WATCH ABOVE: A fire tore through the Roxy Theatre on 124 Street this morning, destroying a local landmark. Vinesh Pratap reports.
EDMONTON – The curtain has fallen on the 77-year-old Roxy Theatre, after it was destroyed by fire early Tuesday morning.
At 3:51 a.m fire crews were called by the building’s alarm company to the iconic theatre on 124 Street, near 107 Avenue. They arrived four minutes later to find the theatre engulfed in flames and thick smoke billowing from the back of the building.
A second alarm was called at 4:09 a.m, and it quickly became clear the historic entertainment venue could not be saved.
“It became very apparent right away that we had to fight this from the outside,” said Deputy Chief Barry Lamb, Edmonton Fire Rescue. “Because of the roof collapse we went to an exterior attack right off the onset.”
WATCH: Raw video of the massive Roxy Theatre fire.
The building’s walls began to collapse about an hour after crews arrived. About 50 firefighters and 12 units were on scene by 6 a.m. Crews worked to put the fire out and protect surrounding businesses.
“We do anticipate some water damage to the building to the south. Other than that, we have contained the fire to the building of origin,” said Deputy Chief Lamb.
“There was a bit of a twinge this morning when I heard it was the Roxy. It’s a big part of our city. It’s sad,” he added.
The Roxy opened in 1938 as a movie theatre, before being converted for live performances in 1989. The small venue could seat between 198 and 220 people, according to YEGLive.ca.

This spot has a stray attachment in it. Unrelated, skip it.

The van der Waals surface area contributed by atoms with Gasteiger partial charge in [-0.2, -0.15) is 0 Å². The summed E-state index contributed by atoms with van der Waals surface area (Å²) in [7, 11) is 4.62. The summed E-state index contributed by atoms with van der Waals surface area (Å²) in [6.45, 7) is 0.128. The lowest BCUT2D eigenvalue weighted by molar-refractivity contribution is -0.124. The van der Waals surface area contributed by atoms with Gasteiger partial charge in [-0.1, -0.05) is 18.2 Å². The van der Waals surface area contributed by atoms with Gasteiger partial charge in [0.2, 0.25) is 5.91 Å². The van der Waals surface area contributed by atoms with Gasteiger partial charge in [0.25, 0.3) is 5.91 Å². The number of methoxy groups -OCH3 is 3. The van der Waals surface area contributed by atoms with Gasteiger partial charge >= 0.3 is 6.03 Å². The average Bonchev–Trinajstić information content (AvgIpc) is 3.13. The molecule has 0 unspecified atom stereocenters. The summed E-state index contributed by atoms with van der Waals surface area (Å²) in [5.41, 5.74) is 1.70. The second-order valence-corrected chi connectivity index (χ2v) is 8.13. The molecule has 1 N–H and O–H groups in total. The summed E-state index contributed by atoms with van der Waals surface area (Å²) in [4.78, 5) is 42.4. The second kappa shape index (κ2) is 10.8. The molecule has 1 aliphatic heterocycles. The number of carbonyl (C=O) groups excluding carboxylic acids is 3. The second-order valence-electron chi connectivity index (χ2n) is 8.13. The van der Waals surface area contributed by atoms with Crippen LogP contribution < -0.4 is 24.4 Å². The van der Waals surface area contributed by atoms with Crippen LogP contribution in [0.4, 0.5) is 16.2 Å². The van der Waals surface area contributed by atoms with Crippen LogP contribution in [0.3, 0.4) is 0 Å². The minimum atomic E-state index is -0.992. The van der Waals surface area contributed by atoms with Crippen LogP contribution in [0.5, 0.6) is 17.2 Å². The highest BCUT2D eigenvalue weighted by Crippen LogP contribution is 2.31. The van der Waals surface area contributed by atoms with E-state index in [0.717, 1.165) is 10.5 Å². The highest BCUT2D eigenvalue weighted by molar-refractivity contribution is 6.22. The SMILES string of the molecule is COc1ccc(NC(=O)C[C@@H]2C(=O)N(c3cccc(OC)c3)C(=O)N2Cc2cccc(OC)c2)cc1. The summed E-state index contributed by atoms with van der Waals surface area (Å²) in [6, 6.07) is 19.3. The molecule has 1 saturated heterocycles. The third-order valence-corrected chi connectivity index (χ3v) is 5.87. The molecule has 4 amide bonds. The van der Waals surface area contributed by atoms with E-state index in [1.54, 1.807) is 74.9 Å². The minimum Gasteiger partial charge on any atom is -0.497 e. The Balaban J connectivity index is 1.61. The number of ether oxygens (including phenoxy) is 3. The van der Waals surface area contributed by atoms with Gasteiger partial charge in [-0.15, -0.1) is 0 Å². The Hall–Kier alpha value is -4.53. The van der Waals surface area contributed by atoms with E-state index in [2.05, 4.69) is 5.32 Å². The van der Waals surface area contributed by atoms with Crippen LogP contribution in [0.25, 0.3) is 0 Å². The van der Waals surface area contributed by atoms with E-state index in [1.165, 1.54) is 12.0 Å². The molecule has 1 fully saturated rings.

The theatre’s next performance series show, Cheerleader!, was set to begin previews Tuesday night, and open for a 10-day run on January 15.
“Oh my god. It hurts,” said Cheerleader playwright Morgan Smith. “It’s like physical pain looking at this thing.”
Smith was supposed to be preparing for opening night, but instead, she was surveying what was left of the Roxy.
“I hope we could put it up somewhere. I know we will find support if we do,” she said.
WATCH: Raw video of the fire at the Roxy Theatre from the Global 1 Helicopter
The Theatre Network, which runs the Roxy, said the fire is “a devastating blow” but that board and management are already developing plans for the Roxy’s future. It also said online donations are already been accepted to help rebuild.
“It’s a huge loss for probably almost everyone in Edmonton theatre,” said director Michael Clark.
The Roxy Theatre was a place where many young artists cut their teeth.
“My worry is that it’s going to delay the art,” said Adam Kuss, artistic director of the Walterdale Theatre.
On social media many Edmontonians expressed sorrow over the fire, including Mayor Don Iveson.
The Theatre Network, which runs the Roxy, tweeted, “At this point it’s hard for us to find the words to describe how we feel. We are thankful for all the support,” and “The Roxy is a home for many artists and community members. Everyone who touched that building lost something today. We are speechless.”
The Walterdale Theatre sent out a statement on the loss of the Roxy.
“On behalf of the Walterdale Theatre, our hearts go out to the Theatre Network family and all the artists that have ever graced the stage at the Roxy. An institution in our city has been lost. We are deeply saddened – this is a loss for the Edmonton theatre community that is beyond words.”
– Adam Kuss, Artistic Director, Walterdale Theatre
Edmonton Transit buses and EMS were brought in to help rehab exhausted firefighters, and Edmonton Police also responded to the fire. Emergency crews remain on scene Tuesday morning.
EPCOR said the fire also caused a power outage in the Westmount area, stretching from 104 to 113 Avenue, and 121 to 136 Street. Power was restored to all but a handful of customers around 9:30 a.m. The cause of the fire is under investigation.
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